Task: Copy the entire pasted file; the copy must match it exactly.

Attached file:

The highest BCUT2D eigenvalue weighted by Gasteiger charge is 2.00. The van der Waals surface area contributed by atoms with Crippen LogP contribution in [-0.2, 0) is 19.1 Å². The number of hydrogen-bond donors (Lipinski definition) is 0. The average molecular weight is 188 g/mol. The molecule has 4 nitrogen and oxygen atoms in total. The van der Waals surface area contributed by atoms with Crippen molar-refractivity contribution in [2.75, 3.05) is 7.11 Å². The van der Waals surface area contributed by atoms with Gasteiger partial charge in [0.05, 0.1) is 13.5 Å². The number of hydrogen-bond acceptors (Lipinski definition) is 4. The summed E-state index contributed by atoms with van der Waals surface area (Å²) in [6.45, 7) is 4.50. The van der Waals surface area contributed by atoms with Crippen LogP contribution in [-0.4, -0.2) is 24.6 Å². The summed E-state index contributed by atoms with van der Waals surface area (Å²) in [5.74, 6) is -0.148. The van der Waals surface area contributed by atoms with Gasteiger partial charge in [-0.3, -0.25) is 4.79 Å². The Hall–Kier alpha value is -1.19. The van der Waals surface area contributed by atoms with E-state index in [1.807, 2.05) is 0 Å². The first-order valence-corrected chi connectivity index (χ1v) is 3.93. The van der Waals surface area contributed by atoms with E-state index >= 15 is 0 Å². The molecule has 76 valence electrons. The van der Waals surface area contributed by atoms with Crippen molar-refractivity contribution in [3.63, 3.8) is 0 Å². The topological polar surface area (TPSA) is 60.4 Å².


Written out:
The highest BCUT2D eigenvalue weighted by Gasteiger charge is 2.00. The van der Waals surface area contributed by atoms with Crippen LogP contribution in [-0.2, 0) is 19.1 Å². The number of hydrogen-bond donors (Lipinski definition) is 0. The average molecular weight is 188 g/mol. The molecule has 4 nitrogen and oxygen atoms in total. The van der Waals surface area contributed by atoms with Crippen molar-refractivity contribution in [2.75, 3.05) is 7.11 Å². The van der Waals surface area contributed by atoms with Gasteiger partial charge in [0.05, 0.1) is 13.5 Å². The number of hydrogen-bond acceptors (Lipinski definition) is 4. The summed E-state index contributed by atoms with van der Waals surface area (Å²) in [6.45, 7) is 4.50. The van der Waals surface area contributed by atoms with Crippen LogP contribution in [-0.4, -0.2) is 24.6 Å². The summed E-state index contributed by atoms with van der Waals surface area (Å²) in [5.74, 6) is -0.148. The van der Waals surface area contributed by atoms with Gasteiger partial charge in [-0.3, -0.25) is 4.79 Å². The Hall–Kier alpha value is -1.19. The van der Waals surface area contributed by atoms with E-state index in [1.807, 2.05) is 0 Å². The first-order valence-corrected chi connectivity index (χ1v) is 3.93. The van der Waals surface area contributed by atoms with E-state index >= 15 is 0 Å². The molecule has 76 valence electrons. The van der Waals surface area contributed by atoms with Crippen molar-refractivity contribution in [3.63, 3.8) is 0 Å². The topological polar surface area (TPSA) is 60.4 Å².